For the last 20 years, Australian retail giant Woolworths has been running on the same payroll system, which meant a lot of processes were manual and form based, and the system itself had reached end of life.
In fact, per annum, 300,000 faxes were sent, while 465,000 master data changes and 250,000 annual leave forms were submitted.
At the same time, the legacy platform was made up of over 12 systems, which were heavily reliant on on-premises tools such as Access and Excel, as well as some home grown in-house solutions that were supported by Woolworths' IT team. This meant there was a lot of data duplication and no single source of master data within the organisation.
Speaking at the recent 2016 SAP Sapphire Now event in Orlando, Florida, Alison Merner, Woolworths then-head of HR transformation, said this system impacted on the engagement level of employees and how much time they spent on administrative tasks. She said this triggered the need for the company to overhaul its entire human resources function three years ago.
"We recognise in order for our business to sustain and stay ahead, we need to have the 198,000 employees within our organisation effectively engaged to be able to deliver," she said.
The company established a so-called people strategy to focus on improving four key areas: Recruitment, development, and retaining talent; developing greater leadership; simplifying the ways of working within the organisation; and rewarding and recognising the contribution of its employees.
"What we needed was simple processes that would take the admin burden away from HR, ensure line managers could be accountable for the development of their people, and employees own and manage their own careers," Merner said.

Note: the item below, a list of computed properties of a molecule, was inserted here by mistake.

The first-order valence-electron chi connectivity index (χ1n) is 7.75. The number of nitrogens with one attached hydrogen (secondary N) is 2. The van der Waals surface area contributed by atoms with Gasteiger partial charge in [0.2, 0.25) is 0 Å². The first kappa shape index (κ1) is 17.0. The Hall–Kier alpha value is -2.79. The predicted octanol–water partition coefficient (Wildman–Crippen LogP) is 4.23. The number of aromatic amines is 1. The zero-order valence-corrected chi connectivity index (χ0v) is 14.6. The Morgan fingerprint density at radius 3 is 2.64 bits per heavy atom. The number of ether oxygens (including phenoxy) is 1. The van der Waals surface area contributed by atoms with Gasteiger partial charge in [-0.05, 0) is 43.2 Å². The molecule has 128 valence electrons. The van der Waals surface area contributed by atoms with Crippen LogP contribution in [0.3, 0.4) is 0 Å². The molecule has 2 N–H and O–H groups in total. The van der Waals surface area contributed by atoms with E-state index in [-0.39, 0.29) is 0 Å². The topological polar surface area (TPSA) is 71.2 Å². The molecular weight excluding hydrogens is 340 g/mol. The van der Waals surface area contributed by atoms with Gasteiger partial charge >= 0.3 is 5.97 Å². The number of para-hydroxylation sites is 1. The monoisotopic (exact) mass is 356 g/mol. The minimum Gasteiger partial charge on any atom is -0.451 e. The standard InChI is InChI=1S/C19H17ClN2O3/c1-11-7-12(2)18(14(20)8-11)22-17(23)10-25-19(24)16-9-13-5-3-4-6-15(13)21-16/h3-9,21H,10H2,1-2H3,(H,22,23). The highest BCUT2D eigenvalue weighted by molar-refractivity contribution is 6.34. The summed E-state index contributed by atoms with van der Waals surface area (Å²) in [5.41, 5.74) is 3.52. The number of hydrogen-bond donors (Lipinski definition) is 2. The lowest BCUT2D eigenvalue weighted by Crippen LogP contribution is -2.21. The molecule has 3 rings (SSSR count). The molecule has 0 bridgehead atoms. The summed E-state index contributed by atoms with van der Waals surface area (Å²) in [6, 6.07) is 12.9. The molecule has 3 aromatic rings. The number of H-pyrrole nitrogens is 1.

"[It's] that we could have clarity of goals and objectives across the organisation that could be seen by teams and business units to ensure we were aligned with what we wanted to achieve. From a HR perspective, it was the start of a continuous improvement in terms of people and people processes to ensure we could achieve that people strategy."
Woolworths engaged with SAP to deliver an end-to-end human capital management system on the SuccessFactors platform. The rollout was delivered in several modules: Performance objectives, talent and success, payroll and self-service, learning, and reward.
Bernadette King, HCM program director at Woolworths, pointed out that the decision by Woolworths to develop this new system was a significant one as it forced the company to decide whether it wanted to remain on-premises or move into the cloud.
"We were in a position to make the decision of whether we needed to go to the full cloud solution. We decided we were moving to the SuccessFactors Talent suite, but the key decision we needed to make was around employee central and payroll. At the time, there were few that had gone live on an employee central or the employee central payroll solution," she said.
King said the decision to move into the cloud was a clear one based on several benefits that included lowered cost of ownership, greater flexibility, standardised business processes, and improved security compliance.
As part of completing the delivery of the company's talent and succession module in July 2015, Merner said the company was able to complete the remuneration cycle for the first time online.
In parallel to delivering all the other modules, the company also delivered an employee central and employee central payroll implementation, which was just completed at the start of the month.
While Merner said it's still early days, she pointed out that 166,000 employees are already being paid through the employee central payroll, and there have been 82,000 logins into the system; while 10,000 changes have been paid to employment details and another 9,000 leave requests have been made online.
As a result of the overhaul, Merner said Woolworths' employees now have visibility of their pay slips, leave balance, and access to a portal where they can update their personal information such as emergency contacts and bank details, as well as job vacancies within the company -- something that was difficult to obtain details about until after a hire was made.
Disclosure: Aimee Chanthadavong travelled to 2016 SAP Sapphire Now with SAP.